We use ClockingIt to communicate about various projects and deadlines. This allows each staff member to update individual projects as they work on them and leave notes and progress updates for the rest of the team. If you’re a remote member of a team, it’s vitally important that you have a central, online document or service that keeps track of your projects. I would say this is the number one factor for success when a staff is spread out with no physical office space.
– Emma Castleberry, Media Manager at Doubledot

6. For storage and backups: DropBox
I’m the founder of a marketing startup focused on the architectural industry. The main tool that allows me to work remotely, from anywhere with a computer and an internet connection, is a cloud-based file storage system. I use Dropbox.

For a small business without any budget for IT infrastructure, Dropbox is great, since it allows me to store all my files in the cloud — functioning like an off-site server — guaranteeing that I will never lose any files. It also lets me work on them on any computer, anywhere in the world. I can easily share files with my clients and partners and even collaborate on edits together. I also access files from my phone.

I’ve heard horror stories of entrepreneurs frying their laptops and losing years of work, so setting up a cloud-based file storage system was one of the first things I did when starting my business.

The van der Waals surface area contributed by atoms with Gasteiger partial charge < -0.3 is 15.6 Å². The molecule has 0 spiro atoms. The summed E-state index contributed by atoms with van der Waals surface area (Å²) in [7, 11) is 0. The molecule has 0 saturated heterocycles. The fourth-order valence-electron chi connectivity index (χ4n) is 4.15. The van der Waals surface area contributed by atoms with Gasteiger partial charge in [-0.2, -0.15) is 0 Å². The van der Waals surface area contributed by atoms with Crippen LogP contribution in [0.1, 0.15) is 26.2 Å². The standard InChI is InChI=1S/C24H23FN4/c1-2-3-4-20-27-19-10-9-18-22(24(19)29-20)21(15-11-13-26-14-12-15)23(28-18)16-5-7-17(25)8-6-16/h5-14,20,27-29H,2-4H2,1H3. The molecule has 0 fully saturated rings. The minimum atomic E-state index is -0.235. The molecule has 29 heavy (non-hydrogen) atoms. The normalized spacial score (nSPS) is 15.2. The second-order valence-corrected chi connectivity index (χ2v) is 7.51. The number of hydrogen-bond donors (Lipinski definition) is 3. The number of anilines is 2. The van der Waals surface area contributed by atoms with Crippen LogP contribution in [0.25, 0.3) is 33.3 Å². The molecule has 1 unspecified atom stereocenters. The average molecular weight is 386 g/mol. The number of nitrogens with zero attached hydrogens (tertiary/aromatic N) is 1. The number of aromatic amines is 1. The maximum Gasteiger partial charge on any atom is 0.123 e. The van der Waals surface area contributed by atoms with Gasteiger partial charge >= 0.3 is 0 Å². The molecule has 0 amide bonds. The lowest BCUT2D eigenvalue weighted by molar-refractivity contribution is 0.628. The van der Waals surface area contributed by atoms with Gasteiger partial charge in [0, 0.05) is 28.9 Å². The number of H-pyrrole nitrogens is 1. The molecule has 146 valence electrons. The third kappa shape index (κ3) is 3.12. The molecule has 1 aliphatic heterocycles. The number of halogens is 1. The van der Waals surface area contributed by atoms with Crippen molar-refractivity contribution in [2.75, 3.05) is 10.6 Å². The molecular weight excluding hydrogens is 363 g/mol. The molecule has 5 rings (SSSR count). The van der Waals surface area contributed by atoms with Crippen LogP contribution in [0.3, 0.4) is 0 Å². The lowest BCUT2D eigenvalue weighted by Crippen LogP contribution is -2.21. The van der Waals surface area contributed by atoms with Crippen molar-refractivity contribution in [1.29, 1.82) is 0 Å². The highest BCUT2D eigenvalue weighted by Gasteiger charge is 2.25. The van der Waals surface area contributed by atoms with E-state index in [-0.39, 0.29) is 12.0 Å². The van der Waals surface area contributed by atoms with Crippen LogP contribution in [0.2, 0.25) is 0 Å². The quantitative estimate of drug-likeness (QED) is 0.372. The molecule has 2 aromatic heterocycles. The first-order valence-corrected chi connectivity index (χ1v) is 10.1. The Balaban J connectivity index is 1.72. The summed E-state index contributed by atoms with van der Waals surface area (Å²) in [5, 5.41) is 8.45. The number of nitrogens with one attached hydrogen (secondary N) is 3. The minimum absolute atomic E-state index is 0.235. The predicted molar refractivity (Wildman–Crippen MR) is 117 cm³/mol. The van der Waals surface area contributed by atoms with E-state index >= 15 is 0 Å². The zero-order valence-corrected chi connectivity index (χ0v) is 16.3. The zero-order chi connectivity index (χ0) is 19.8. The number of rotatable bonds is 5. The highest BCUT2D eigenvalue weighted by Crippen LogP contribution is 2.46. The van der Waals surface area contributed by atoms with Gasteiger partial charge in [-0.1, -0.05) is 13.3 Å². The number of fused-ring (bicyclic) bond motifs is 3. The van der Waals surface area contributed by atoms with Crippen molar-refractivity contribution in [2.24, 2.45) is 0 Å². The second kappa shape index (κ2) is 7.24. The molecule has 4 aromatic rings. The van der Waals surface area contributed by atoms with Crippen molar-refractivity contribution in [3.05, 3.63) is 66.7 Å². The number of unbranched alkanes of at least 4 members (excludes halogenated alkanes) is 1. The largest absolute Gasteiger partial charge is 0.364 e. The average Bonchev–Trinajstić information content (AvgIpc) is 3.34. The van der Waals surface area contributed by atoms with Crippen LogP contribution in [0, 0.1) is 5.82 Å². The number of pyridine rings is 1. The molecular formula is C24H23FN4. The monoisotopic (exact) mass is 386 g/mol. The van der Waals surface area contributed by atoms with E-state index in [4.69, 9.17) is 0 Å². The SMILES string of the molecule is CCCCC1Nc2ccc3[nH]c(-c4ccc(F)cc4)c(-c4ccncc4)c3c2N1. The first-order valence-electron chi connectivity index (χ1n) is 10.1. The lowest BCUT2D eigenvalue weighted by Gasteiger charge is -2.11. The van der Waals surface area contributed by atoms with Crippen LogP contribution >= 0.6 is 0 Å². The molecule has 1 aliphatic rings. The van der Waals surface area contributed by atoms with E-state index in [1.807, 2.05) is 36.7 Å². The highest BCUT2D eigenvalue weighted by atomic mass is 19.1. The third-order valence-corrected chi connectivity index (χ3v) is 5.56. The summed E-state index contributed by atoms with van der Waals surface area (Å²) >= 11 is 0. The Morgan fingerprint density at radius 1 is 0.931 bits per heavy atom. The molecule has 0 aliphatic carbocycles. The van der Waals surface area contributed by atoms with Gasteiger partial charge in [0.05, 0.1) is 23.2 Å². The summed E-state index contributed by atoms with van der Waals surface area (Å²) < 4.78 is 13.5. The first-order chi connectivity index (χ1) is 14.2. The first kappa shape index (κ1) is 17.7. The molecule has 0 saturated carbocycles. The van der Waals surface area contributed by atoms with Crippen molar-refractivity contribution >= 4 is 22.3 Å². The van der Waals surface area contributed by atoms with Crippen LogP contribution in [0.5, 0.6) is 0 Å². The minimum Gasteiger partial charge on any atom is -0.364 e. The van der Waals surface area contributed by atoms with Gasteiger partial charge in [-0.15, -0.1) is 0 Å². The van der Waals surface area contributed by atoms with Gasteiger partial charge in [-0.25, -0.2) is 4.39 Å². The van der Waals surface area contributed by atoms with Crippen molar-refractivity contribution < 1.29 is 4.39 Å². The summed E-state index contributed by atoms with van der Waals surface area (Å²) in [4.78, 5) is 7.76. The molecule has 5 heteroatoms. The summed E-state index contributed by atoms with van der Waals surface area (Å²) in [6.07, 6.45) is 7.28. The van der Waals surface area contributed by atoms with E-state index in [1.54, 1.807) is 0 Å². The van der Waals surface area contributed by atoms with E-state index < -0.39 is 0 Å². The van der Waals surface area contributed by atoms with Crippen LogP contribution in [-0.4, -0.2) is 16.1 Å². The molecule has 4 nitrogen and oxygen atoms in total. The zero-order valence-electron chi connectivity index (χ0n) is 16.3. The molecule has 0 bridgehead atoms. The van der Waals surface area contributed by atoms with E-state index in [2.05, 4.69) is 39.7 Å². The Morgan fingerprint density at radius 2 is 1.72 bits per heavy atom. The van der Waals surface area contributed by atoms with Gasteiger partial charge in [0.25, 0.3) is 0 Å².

It’s not a ground-breaking idea, but if you don’t do it, you’re putting all your hard work at risk!
– Abigail M. Carlen, Principal Consultant at Turquoise Marketing

7. For one-size-fits-all communication: Good ol’ email
Communicate as if everyone is in the dark, all the time. None of today’s communications channels are very fool-proof. In fact, we find that people can become highly confused when pelted with electronic communications that may arrive via different channels (e-mail one time, and text the next) and with different timing (Your answer gets delayed, and meanwhile, I’ve shot off two additional e-mails.)
So, we use one platform with our clients: e-mail. We title our missives with precise and descriptive titles (so clients know what it’s about before they open it.) We keep things short, but always reference the previous thread of conversation.